During this time, exam venues would not be used for other purposes, Mauchline said.
“Separate venues are being arranged for any learners who test positive for Covid-19 but are still well enough to write their exams and would like to do so.”
Last Friday, MEC Kwazi Mshengu visited Lamontville High School, south of Durban, where pupils signed a pledge not to participate in activities that will compromise the integrity of the matric exams.
“Apart from the work we have put in place to make sure all officials are properly trained to conduct credible examination process, I am sure you have seen our pupils signing a pledge committing themselves not to participate in activities that will compromise the integrity of the 2021 NSC exams,” said Mshengu.
“While pupils were signing the pledge at Lamontville High, similar activities were taking place, not only in KwaZulu-Natal but throughout the country.”
“We are persuaded that our officials and pupils are going to be equal to the task,” he said.
Invigilators were trained to focus on the prevention of malpractices, loss of answer scripts and accountability for question papers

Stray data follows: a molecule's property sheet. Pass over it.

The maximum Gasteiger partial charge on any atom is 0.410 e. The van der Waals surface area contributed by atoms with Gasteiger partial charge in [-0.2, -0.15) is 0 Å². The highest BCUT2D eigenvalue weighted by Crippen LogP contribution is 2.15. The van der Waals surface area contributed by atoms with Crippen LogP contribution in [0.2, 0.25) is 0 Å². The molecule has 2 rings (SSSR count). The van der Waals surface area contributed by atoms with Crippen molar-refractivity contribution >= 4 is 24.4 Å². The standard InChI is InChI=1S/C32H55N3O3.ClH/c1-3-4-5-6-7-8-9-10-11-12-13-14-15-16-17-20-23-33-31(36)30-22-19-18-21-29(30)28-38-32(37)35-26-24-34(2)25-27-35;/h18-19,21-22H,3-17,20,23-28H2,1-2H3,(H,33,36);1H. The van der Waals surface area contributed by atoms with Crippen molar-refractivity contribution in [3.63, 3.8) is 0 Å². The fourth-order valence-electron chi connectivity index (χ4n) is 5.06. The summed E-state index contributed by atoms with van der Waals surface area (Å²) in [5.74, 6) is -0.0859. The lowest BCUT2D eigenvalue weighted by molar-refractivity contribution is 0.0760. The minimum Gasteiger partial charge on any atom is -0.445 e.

The department compiled a comprehensive plan to manage “all kinds of risks” related to examinations.
“Our plan looks at measures to prevent a compromise of the printing job in case of load-shedding, looks at our working relationship with the joints operations committee, the delivery of examination material during days with inclement weather and a possible escalation of exam malpractices,” he said.
“As a department we are serious about conducting examinations that are without irregularities. You can report any suspected irregularities in the NSC examinations to the WhatsApp number 069-335-2818. We can assure you the information provided in this regard will be handled with confidentiality.”
Mshengu was pleased to report that more girls were writing the examinations than boys this year.
“This is important to us because we have always maintained that if we are to realise gender parity and win our struggle against patriarchy and unjust power relations, we need to expose our pupils to opportunities and equip them with skills that will empower them for the future.”